Radiography is a non-invasive medical imaging that visualizes internal parts of the body by exposing it to a small dose of ionizing radiation. During a radiographic procedure, an x-ray beam is passed through the body and a portion of the x-rays is absorbed or scattered by the internal structure. Using the x-ray techniques, static image(s) are produced after the exposure. X-rays are a commonly used form of medical imaging. It is used to diagnose and treat patients based on the images captured of the internal structures of the body, looking at presence or absence of disease, foreign objects, and structural anomaly and damages.
Most x-rays do not require special preparation. However, you may be asked to remove some or all of your clothing and be asked to wear a gown. You may also be asked to remove jewelry, dental appliances, eye glasses, and any metal object that may interfere with the imaging.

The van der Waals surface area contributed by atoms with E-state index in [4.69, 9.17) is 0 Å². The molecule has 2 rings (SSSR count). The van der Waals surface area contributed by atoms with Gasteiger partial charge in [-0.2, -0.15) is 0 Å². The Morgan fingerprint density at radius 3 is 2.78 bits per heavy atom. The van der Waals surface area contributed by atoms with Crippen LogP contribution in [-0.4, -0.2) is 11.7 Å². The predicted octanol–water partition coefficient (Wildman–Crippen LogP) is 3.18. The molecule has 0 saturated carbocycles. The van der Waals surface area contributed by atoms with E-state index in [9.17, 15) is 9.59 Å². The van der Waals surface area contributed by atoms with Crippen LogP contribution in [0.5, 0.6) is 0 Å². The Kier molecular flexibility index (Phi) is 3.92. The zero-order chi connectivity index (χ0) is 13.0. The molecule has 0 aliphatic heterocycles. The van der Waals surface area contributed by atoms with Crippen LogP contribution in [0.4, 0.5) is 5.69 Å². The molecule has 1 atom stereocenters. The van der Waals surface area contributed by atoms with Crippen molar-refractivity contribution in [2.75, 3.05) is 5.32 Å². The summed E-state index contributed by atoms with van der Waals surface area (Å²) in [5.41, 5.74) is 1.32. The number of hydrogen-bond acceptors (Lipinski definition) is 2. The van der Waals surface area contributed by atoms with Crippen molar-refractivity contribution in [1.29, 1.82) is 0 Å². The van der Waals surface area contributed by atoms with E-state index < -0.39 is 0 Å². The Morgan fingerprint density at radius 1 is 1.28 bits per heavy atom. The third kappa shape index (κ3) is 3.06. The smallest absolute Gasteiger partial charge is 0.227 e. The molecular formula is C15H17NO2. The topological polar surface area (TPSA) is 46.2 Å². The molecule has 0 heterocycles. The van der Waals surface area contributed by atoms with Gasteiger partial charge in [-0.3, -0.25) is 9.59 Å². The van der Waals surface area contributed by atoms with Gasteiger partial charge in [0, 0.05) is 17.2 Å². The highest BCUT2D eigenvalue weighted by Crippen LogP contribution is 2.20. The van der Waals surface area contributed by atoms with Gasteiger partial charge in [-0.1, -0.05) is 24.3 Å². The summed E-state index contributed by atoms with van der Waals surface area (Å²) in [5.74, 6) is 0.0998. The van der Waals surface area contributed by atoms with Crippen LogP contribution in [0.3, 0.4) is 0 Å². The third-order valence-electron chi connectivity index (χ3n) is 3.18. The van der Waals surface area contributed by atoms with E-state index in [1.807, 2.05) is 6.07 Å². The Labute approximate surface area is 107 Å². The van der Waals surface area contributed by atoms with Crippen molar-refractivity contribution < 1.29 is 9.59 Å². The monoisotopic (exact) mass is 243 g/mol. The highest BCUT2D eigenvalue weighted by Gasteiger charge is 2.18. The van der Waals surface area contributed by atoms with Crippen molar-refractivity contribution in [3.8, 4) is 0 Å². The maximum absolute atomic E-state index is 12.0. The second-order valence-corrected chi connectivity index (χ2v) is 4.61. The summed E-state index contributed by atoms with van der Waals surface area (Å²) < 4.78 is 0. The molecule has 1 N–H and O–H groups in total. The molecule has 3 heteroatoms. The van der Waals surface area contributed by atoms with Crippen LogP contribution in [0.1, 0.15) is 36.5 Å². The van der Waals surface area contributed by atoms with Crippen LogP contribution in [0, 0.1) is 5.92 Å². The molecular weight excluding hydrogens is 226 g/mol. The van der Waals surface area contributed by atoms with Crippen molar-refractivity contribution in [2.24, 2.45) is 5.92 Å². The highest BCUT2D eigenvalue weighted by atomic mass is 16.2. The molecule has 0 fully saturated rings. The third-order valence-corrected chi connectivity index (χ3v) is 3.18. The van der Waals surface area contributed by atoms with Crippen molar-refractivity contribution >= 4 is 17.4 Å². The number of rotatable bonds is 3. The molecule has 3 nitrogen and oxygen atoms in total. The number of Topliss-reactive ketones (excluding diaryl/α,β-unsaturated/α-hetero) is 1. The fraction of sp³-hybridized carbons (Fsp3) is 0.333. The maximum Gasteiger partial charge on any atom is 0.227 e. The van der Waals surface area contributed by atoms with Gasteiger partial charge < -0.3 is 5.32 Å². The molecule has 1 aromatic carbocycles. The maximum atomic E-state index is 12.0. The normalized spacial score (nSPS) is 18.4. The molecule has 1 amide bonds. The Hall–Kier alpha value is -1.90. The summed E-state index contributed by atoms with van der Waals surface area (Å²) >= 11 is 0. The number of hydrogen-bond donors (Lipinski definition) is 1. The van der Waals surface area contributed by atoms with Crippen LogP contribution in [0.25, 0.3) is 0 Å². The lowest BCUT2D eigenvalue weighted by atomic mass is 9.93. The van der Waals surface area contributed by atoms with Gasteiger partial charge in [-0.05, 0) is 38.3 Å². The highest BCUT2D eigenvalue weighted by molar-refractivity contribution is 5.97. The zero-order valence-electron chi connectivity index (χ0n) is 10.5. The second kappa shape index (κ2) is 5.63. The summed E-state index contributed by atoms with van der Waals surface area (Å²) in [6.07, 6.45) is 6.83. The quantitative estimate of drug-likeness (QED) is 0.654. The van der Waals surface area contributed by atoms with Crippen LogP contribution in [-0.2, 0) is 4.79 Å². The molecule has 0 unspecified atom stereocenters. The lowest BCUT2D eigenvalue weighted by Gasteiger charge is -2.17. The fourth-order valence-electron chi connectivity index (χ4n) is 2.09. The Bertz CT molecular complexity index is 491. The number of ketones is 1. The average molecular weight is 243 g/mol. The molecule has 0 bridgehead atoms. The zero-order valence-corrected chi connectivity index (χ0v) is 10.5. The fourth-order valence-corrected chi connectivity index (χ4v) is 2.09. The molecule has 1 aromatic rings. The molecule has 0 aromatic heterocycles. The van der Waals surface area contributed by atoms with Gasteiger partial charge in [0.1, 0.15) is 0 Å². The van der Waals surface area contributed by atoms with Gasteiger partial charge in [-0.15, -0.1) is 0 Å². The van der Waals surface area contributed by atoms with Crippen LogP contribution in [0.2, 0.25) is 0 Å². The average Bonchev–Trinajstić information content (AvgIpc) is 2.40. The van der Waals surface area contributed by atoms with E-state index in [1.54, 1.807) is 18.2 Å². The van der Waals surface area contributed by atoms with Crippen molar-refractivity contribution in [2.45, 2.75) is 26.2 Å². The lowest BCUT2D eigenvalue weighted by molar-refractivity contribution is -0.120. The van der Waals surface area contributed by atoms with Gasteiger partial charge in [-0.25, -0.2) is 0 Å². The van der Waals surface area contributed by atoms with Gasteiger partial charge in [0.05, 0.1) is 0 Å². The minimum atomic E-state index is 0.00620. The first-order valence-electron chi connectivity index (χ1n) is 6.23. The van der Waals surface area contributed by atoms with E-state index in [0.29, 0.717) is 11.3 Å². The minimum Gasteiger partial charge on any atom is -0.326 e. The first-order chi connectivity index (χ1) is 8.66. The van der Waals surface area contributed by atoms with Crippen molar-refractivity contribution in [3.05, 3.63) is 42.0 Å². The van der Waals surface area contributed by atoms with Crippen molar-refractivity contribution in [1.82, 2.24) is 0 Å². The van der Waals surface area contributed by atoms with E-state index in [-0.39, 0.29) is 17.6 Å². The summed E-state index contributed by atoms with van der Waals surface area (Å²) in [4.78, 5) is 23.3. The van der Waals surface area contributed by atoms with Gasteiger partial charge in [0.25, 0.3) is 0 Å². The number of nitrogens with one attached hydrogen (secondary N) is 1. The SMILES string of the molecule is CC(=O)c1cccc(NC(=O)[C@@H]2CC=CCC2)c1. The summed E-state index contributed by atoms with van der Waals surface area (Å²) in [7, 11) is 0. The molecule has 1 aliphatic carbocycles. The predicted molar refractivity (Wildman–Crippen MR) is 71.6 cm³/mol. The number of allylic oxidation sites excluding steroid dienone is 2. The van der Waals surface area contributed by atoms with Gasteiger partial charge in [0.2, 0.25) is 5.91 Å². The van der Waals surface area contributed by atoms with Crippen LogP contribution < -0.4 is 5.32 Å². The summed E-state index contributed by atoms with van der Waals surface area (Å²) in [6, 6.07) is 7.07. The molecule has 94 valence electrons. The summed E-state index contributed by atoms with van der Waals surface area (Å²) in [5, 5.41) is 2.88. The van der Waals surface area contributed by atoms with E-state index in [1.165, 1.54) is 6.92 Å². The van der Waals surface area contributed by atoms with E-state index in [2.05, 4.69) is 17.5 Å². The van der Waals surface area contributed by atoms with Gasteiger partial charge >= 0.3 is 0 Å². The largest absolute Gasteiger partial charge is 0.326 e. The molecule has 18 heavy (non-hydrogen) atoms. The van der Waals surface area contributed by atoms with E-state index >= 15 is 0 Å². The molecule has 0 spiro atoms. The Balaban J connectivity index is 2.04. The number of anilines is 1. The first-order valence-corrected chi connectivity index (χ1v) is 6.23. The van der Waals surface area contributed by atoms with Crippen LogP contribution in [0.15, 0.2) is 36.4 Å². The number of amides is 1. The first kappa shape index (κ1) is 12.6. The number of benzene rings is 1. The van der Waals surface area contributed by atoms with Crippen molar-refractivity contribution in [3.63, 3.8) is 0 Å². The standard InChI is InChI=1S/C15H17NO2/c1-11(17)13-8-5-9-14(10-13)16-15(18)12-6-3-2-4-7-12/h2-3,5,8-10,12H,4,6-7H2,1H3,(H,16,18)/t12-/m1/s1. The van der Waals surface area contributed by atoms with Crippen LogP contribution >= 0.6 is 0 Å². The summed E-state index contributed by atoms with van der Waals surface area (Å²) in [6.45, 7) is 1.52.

** It is important to inform physicians and x-ray technicians if a woman believe she is or may be pregnant. Some medical imaging are not performed during pregnancy to reduce exposure of radiation to the fetus. If an x-ray is needed, precautions are taken to minimize the exposure to the baby. Please consult with your physician and/or radiologist for detailed instructions or any concerns regarding on how to prepare for your x-ray.